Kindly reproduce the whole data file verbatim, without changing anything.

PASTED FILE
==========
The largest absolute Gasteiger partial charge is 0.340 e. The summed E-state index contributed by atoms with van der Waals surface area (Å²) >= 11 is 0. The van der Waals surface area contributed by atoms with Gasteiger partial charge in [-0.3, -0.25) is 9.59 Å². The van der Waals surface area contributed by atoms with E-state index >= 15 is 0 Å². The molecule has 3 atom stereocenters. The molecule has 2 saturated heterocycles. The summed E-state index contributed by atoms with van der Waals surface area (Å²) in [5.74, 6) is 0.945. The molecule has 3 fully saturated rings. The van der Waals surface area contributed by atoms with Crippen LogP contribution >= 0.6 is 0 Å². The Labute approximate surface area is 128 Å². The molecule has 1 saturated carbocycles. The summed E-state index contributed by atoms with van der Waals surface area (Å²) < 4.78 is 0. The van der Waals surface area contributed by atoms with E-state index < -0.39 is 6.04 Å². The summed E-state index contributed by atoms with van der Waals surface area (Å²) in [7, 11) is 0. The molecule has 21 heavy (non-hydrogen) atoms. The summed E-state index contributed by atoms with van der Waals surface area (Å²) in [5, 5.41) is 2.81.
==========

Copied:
The largest absolute Gasteiger partial charge is 0.340 e. The summed E-state index contributed by atoms with van der Waals surface area (Å²) >= 11 is 0. The van der Waals surface area contributed by atoms with Gasteiger partial charge in [-0.3, -0.25) is 9.59 Å². The van der Waals surface area contributed by atoms with E-state index >= 15 is 0 Å². The molecule has 3 atom stereocenters. The molecule has 2 saturated heterocycles. The summed E-state index contributed by atoms with van der Waals surface area (Å²) in [5.74, 6) is 0.945. The molecule has 3 fully saturated rings. The van der Waals surface area contributed by atoms with Crippen LogP contribution >= 0.6 is 0 Å². The Labute approximate surface area is 128 Å². The molecule has 1 saturated carbocycles. The summed E-state index contributed by atoms with van der Waals surface area (Å²) < 4.78 is 0. The van der Waals surface area contributed by atoms with E-state index < -0.39 is 6.04 Å². The summed E-state index contributed by atoms with van der Waals surface area (Å²) in [7, 11) is 0. The molecule has 21 heavy (non-hydrogen) atoms. The summed E-state index contributed by atoms with van der Waals surface area (Å²) in [5, 5.41) is 2.81.